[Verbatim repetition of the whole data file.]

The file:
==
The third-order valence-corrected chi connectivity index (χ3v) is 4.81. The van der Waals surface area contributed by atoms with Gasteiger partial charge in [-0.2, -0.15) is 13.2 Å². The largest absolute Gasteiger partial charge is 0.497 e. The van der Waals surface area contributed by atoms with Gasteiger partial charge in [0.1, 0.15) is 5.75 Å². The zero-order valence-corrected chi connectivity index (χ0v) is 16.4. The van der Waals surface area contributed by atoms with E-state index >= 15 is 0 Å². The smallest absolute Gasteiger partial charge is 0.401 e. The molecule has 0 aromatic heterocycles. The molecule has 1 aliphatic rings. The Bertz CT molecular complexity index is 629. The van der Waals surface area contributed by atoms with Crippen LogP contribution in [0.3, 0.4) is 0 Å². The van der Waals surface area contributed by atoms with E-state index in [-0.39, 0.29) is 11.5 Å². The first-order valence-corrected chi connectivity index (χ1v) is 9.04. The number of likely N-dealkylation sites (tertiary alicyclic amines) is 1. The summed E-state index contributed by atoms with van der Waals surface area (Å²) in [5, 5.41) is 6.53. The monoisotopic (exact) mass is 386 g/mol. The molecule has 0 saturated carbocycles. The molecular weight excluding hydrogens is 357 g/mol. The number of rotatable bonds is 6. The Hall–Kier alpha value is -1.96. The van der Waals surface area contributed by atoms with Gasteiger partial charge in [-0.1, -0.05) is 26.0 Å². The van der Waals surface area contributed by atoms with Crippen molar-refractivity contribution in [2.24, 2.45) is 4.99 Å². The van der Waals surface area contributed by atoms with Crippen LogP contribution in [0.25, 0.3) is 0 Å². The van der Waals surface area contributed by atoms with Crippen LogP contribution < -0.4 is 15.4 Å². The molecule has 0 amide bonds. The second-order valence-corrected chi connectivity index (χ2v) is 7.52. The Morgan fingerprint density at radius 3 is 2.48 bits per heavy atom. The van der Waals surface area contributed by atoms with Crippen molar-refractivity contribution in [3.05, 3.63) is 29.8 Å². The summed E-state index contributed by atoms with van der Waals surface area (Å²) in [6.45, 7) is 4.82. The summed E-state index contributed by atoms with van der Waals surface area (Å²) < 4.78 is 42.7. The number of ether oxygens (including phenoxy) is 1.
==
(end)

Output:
The third-order valence-corrected chi connectivity index (χ3v) is 4.81. The van der Waals surface area contributed by atoms with Gasteiger partial charge in [-0.2, -0.15) is 13.2 Å². The largest absolute Gasteiger partial charge is 0.497 e. The van der Waals surface area contributed by atoms with Gasteiger partial charge in [0.1, 0.15) is 5.75 Å². The zero-order valence-corrected chi connectivity index (χ0v) is 16.4. The van der Waals surface area contributed by atoms with E-state index >= 15 is 0 Å². The smallest absolute Gasteiger partial charge is 0.401 e. The molecule has 0 aromatic heterocycles. The molecule has 1 aliphatic rings. The Bertz CT molecular complexity index is 629. The van der Waals surface area contributed by atoms with Crippen LogP contribution in [0.3, 0.4) is 0 Å². The van der Waals surface area contributed by atoms with E-state index in [-0.39, 0.29) is 11.5 Å². The first-order valence-corrected chi connectivity index (χ1v) is 9.04. The number of likely N-dealkylation sites (tertiary alicyclic amines) is 1. The summed E-state index contributed by atoms with van der Waals surface area (Å²) in [5, 5.41) is 6.53. The monoisotopic (exact) mass is 386 g/mol. The molecule has 0 saturated carbocycles. The molecular weight excluding hydrogens is 357 g/mol. The number of rotatable bonds is 6. The Hall–Kier alpha value is -1.96. The van der Waals surface area contributed by atoms with Gasteiger partial charge in [-0.1, -0.05) is 26.0 Å². The van der Waals surface area contributed by atoms with Crippen molar-refractivity contribution in [2.24, 2.45) is 4.99 Å². The van der Waals surface area contributed by atoms with Crippen LogP contribution in [0.25, 0.3) is 0 Å². The van der Waals surface area contributed by atoms with Crippen LogP contribution < -0.4 is 15.4 Å². The molecule has 0 amide bonds. The second-order valence-corrected chi connectivity index (χ2v) is 7.52. The Morgan fingerprint density at radius 3 is 2.48 bits per heavy atom. The van der Waals surface area contributed by atoms with Crippen molar-refractivity contribution in [3.05, 3.63) is 29.8 Å². The summed E-state index contributed by atoms with van der Waals surface area (Å²) in [6.45, 7) is 4.82. The summed E-state index contributed by atoms with van der Waals surface area (Å²) < 4.78 is 42.7. The number of ether oxygens (including phenoxy) is 1.